The Matador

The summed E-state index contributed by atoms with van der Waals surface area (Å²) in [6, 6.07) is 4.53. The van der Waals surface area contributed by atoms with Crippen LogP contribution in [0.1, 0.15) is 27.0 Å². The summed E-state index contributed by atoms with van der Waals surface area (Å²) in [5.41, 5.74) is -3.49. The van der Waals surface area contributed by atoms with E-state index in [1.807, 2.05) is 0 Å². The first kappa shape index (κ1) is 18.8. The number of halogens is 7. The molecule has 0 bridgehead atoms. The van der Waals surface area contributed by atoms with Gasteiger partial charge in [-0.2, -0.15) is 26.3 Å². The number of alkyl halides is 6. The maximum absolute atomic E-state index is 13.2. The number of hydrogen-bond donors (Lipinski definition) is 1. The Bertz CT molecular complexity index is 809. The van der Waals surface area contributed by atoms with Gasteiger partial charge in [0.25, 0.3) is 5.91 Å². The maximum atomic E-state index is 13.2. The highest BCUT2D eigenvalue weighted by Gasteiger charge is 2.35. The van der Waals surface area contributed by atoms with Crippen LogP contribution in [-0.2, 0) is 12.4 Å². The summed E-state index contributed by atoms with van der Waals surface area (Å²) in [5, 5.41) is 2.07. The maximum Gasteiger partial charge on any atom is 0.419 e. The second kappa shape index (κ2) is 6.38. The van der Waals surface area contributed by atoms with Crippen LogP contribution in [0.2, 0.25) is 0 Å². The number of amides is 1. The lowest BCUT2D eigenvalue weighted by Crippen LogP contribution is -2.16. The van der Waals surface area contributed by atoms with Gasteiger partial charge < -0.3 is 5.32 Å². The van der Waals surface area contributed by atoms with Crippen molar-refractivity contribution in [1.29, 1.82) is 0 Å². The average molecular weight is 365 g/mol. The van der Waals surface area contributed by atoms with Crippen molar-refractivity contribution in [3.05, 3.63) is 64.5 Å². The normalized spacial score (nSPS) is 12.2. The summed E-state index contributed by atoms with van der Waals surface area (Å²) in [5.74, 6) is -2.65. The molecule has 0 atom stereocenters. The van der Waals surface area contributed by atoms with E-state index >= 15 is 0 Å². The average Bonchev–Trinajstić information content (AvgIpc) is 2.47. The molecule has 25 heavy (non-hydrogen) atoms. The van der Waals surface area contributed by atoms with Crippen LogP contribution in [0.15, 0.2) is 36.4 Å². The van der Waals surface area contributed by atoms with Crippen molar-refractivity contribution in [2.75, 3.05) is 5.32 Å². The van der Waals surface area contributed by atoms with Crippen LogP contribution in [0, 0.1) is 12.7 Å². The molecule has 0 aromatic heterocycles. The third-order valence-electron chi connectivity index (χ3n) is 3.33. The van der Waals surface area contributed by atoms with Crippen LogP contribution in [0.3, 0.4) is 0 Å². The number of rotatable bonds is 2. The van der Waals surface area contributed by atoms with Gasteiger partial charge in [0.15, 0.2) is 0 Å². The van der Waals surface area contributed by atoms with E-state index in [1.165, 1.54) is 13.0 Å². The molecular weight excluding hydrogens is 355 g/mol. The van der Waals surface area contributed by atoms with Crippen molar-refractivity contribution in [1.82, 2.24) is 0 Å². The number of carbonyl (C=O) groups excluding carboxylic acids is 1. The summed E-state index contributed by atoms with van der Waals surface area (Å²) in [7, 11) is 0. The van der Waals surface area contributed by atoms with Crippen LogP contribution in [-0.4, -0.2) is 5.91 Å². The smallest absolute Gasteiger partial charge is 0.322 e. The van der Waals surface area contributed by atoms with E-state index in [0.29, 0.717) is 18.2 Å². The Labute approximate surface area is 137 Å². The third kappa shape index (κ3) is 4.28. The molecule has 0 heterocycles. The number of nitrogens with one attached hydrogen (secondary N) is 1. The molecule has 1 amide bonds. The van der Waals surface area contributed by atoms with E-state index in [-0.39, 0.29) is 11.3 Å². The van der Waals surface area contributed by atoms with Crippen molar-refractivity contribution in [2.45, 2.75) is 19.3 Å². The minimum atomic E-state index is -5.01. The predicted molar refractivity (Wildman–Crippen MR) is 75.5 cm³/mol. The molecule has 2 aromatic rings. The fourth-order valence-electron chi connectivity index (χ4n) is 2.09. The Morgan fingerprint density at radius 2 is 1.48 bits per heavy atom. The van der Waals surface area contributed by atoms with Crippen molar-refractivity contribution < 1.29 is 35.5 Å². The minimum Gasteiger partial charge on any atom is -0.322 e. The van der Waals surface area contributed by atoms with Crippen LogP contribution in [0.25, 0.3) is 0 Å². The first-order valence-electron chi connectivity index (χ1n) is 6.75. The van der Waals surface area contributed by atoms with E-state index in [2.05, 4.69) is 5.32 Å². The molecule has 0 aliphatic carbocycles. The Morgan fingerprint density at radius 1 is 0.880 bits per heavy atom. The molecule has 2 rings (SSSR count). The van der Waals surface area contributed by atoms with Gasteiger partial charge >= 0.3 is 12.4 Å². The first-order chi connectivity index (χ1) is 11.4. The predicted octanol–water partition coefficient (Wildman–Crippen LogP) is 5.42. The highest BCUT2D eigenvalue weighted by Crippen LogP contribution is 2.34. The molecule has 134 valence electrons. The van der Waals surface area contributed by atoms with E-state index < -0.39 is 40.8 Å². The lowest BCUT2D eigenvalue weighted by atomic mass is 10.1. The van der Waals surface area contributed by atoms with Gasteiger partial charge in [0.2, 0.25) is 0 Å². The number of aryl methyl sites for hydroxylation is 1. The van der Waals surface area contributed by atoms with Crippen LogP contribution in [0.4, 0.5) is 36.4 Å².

David Fandila is bland and uni-browed—classic nerd material. But once he steps into the ring, this Spanish Clark Kent transforms into El Fandi, a preening, balls-out bullfighter determined to become one of the few matadors in history to complete 100 corridas in a single year. With a restless camera and quick-paced edits enhanced by a lush, flamenco-infused score, director Stephen Higgins and co-director Nina Gilden Seavey’s documentary tracks El Fandi’s quest for greatness over three years, chronicling setbacks (a twisted ankle that knocks him out of the 2003 season) as well as bloody triumphs (laying out six bulls in a single day, with a halftime break for surgery to repair a deep gore to his abdomen) that brings him to 97 dead toros for 2004. The filmmakers’ keen journalistic eye picks out the details that matter, those that speak of the love shared by the Fandila family and of how heavily their expectations weigh on the matador’s young shoulders. The Matador reserves judgment while raising the core issue concerning this traditional ritual: deep, poetic cultural expression or glorified animal cruelty? Then there’s the complex relationship between man and bull, at least from the human’s anthropomorphizing point of view that casts the beast as a complicit, sometimes even noble opponent.